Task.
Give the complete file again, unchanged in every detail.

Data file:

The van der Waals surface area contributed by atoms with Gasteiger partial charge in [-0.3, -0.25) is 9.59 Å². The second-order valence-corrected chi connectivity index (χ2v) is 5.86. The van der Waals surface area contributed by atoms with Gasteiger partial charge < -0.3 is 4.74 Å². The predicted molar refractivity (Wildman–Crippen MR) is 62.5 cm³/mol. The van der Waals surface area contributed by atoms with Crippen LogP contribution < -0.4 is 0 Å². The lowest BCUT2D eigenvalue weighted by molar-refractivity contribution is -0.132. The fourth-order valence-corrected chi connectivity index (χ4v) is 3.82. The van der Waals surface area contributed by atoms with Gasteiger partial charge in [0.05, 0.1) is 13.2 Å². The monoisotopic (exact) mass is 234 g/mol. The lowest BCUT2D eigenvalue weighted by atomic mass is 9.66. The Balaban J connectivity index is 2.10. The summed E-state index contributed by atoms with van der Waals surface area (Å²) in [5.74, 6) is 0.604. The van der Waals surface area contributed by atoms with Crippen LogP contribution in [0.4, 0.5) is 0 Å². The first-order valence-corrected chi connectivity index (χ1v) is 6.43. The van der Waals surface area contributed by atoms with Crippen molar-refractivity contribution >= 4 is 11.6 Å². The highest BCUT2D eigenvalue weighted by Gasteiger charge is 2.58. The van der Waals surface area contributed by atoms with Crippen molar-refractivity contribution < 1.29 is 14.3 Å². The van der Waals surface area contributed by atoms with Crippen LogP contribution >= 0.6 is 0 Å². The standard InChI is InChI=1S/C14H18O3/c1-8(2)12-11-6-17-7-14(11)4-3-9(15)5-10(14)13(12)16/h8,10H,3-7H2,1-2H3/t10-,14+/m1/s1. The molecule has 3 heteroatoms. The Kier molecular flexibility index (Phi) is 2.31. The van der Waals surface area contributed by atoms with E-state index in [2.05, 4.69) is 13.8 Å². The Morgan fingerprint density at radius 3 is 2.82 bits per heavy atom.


The van der Waals surface area contributed by atoms with Gasteiger partial charge in [-0.3, -0.25) is 9.59 Å². The second-order valence-corrected chi connectivity index (χ2v) is 5.86. The van der Waals surface area contributed by atoms with Gasteiger partial charge < -0.3 is 4.74 Å². The predicted molar refractivity (Wildman–Crippen MR) is 62.5 cm³/mol. The van der Waals surface area contributed by atoms with Crippen LogP contribution < -0.4 is 0 Å². The lowest BCUT2D eigenvalue weighted by molar-refractivity contribution is -0.132. The fourth-order valence-corrected chi connectivity index (χ4v) is 3.82. The van der Waals surface area contributed by atoms with Gasteiger partial charge in [0.05, 0.1) is 13.2 Å². The monoisotopic (exact) mass is 234 g/mol. The lowest BCUT2D eigenvalue weighted by atomic mass is 9.66. The Balaban J connectivity index is 2.10. The summed E-state index contributed by atoms with van der Waals surface area (Å²) in [5.74, 6) is 0.604. The van der Waals surface area contributed by atoms with Crippen LogP contribution in [0.4, 0.5) is 0 Å². The first-order valence-corrected chi connectivity index (χ1v) is 6.43. The van der Waals surface area contributed by atoms with Crippen molar-refractivity contribution >= 4 is 11.6 Å². The highest BCUT2D eigenvalue weighted by Gasteiger charge is 2.58. The van der Waals surface area contributed by atoms with Crippen molar-refractivity contribution < 1.29 is 14.3 Å². The van der Waals surface area contributed by atoms with Crippen LogP contribution >= 0.6 is 0 Å². The standard InChI is InChI=1S/C14H18O3/c1-8(2)12-11-6-17-7-14(11)4-3-9(15)5-10(14)13(12)16/h8,10H,3-7H2,1-2H3/t10-,14+/m1/s1. The molecule has 3 heteroatoms. The Kier molecular flexibility index (Phi) is 2.31. The van der Waals surface area contributed by atoms with E-state index in [2.05, 4.69) is 13.8 Å². The Morgan fingerprint density at radius 3 is 2.82 bits per heavy atom.